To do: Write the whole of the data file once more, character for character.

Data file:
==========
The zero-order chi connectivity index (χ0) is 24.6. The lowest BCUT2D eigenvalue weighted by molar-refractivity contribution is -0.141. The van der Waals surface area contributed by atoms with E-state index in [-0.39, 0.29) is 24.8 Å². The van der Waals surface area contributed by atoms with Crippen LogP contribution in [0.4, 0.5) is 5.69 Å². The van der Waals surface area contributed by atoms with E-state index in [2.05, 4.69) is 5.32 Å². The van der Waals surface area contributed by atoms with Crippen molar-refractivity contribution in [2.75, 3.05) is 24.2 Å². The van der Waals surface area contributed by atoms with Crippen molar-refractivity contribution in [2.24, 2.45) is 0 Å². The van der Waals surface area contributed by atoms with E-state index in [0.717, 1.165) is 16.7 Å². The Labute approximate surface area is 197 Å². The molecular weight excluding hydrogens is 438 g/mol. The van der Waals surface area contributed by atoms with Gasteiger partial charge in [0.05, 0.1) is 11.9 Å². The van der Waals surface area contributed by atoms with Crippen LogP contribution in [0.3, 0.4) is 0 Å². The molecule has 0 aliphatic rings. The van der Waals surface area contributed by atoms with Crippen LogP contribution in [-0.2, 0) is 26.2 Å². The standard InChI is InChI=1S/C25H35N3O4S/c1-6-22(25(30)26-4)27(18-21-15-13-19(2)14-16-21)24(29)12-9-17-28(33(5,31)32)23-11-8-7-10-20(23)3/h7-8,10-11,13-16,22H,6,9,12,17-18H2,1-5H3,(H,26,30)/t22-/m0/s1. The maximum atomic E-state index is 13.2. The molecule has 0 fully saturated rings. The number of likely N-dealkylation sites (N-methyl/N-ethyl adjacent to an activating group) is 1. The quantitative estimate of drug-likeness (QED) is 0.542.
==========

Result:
The zero-order chi connectivity index (χ0) is 24.6. The lowest BCUT2D eigenvalue weighted by molar-refractivity contribution is -0.141. The van der Waals surface area contributed by atoms with E-state index in [-0.39, 0.29) is 24.8 Å². The van der Waals surface area contributed by atoms with Crippen LogP contribution in [0.4, 0.5) is 5.69 Å². The van der Waals surface area contributed by atoms with E-state index in [2.05, 4.69) is 5.32 Å². The van der Waals surface area contributed by atoms with Crippen molar-refractivity contribution in [2.75, 3.05) is 24.2 Å². The van der Waals surface area contributed by atoms with Crippen molar-refractivity contribution in [2.24, 2.45) is 0 Å². The van der Waals surface area contributed by atoms with E-state index in [0.717, 1.165) is 16.7 Å². The Labute approximate surface area is 197 Å². The molecular weight excluding hydrogens is 438 g/mol. The van der Waals surface area contributed by atoms with Gasteiger partial charge in [0.05, 0.1) is 11.9 Å². The van der Waals surface area contributed by atoms with Crippen LogP contribution in [0.3, 0.4) is 0 Å². The molecule has 0 aliphatic rings. The van der Waals surface area contributed by atoms with Crippen LogP contribution in [-0.2, 0) is 26.2 Å². The standard InChI is InChI=1S/C25H35N3O4S/c1-6-22(25(30)26-4)27(18-21-15-13-19(2)14-16-21)24(29)12-9-17-28(33(5,31)32)23-11-8-7-10-20(23)3/h7-8,10-11,13-16,22H,6,9,12,17-18H2,1-5H3,(H,26,30)/t22-/m0/s1. The maximum atomic E-state index is 13.2. The molecule has 0 fully saturated rings. The number of likely N-dealkylation sites (N-methyl/N-ethyl adjacent to an activating group) is 1. The quantitative estimate of drug-likeness (QED) is 0.542.